I have the following problem: I use to perform electrical experiments in a small room in an apart where other persons repair computers. It sometimes happens that I make the main differential switch break the power, causing inconvenience to the other persons. The cause of the failure is almost always a wire connected to the device under test that touches the box of the device, which is itself connected to the main ground. Of course, I could call an electrician to install a separate main lines for my room, but this is expensive and exaggerated for what I do. Instead, I've imagined to replace the main ground by a "virtual ground" that will play the same role, but without turning on the main differential. Here is a picture of the circuit, which works in simulations, and where the 2A fuse and additional LEDs have been omitted (the picture can be zoomed to see the details).
Let me examine if the operator is well protected:
1) If there is a short or an over-current flow, the (non represented) fuse will break, and even if it not breaks, the short circuit breaker of the main power line will still stop the current flow;
2) if some current flows from one of the wires to the earth (not the virtual ground labelled "GND" in the picture), the differential of the main power line will stop the current as usual;
3) finally, if one of the wires touches the virtual ground labelled "GND" in the picture (even through a reasonably small resistor), the solid state relay will stop the current too, and the main differential will see nothing.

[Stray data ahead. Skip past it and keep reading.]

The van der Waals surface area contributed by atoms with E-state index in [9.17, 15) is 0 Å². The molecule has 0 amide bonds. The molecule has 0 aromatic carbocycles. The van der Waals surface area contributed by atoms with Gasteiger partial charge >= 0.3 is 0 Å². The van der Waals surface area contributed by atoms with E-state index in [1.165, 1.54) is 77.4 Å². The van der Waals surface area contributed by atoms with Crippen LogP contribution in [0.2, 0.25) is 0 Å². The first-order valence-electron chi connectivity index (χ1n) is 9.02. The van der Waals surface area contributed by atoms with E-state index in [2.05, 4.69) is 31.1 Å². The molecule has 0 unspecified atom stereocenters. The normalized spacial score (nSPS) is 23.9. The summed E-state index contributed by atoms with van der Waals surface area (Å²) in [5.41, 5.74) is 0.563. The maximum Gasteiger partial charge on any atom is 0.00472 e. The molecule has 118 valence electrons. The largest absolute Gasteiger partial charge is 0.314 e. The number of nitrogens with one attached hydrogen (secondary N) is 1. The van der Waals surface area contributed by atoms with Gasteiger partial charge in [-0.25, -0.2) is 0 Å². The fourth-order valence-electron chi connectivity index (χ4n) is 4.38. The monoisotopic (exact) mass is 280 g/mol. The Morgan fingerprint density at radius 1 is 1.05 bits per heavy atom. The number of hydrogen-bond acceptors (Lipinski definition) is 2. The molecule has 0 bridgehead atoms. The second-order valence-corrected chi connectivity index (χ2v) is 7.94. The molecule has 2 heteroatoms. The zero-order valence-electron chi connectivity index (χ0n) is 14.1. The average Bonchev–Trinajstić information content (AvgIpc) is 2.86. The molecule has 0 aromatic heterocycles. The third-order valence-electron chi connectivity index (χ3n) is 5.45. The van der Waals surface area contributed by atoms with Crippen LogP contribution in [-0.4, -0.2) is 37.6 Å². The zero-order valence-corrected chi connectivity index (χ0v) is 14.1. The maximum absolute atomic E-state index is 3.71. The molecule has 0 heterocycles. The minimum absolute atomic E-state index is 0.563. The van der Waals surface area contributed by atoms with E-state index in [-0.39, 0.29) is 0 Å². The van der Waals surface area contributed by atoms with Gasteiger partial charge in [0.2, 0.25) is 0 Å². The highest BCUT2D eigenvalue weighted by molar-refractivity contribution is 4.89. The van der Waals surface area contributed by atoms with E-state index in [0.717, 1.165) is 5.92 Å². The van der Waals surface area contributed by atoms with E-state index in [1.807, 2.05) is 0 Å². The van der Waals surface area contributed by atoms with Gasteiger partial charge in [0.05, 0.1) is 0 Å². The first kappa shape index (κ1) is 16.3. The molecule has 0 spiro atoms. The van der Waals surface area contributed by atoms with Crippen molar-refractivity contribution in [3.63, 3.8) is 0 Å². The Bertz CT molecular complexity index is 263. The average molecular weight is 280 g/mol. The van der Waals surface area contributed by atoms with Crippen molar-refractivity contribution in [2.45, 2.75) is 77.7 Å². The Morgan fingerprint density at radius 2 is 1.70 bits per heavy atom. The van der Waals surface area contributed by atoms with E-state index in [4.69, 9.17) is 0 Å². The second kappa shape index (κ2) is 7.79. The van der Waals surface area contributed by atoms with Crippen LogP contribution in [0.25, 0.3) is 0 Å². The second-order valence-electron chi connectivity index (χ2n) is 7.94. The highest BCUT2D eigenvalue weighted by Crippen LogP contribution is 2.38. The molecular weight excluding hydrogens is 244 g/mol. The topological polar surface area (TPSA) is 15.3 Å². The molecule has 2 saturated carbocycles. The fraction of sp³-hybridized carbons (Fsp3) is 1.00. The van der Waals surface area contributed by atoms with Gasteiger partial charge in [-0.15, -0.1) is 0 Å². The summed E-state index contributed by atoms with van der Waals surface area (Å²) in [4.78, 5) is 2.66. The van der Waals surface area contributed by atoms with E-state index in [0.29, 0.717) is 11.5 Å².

My question is: have I missed something ? (I prefer to ask professional regarding safety).
EDIT: details regarding the operation of the circuit:
First, the whole circuit is inside a box, the input is the phase and neutral of the main power line. The output is 3 terminals labelled "phase", "neutral" and "GND" in the picture: the user use these 3 terminals as if they were the 3 terminals of the main power line.
Regarding the operation, the (opto) solid state relay input is powered by the 5V independent floating voltage source and is normally on because the 2P4M thyristor is not conducting. So, the current flows normally. If now "phase" or "neutral" come into contact with "GND" (through a failure of a connected device), then the thyristor is fired, bringing the voltage of the SSR input near ground. This causes the relay to shut down and the current is stopped.
NOTE: the 4k resistor in the circuit simulated a load in my simulations, and is actually not part of the circuit (I forgot to delete it before posting this image; sorry if this has confused some readers).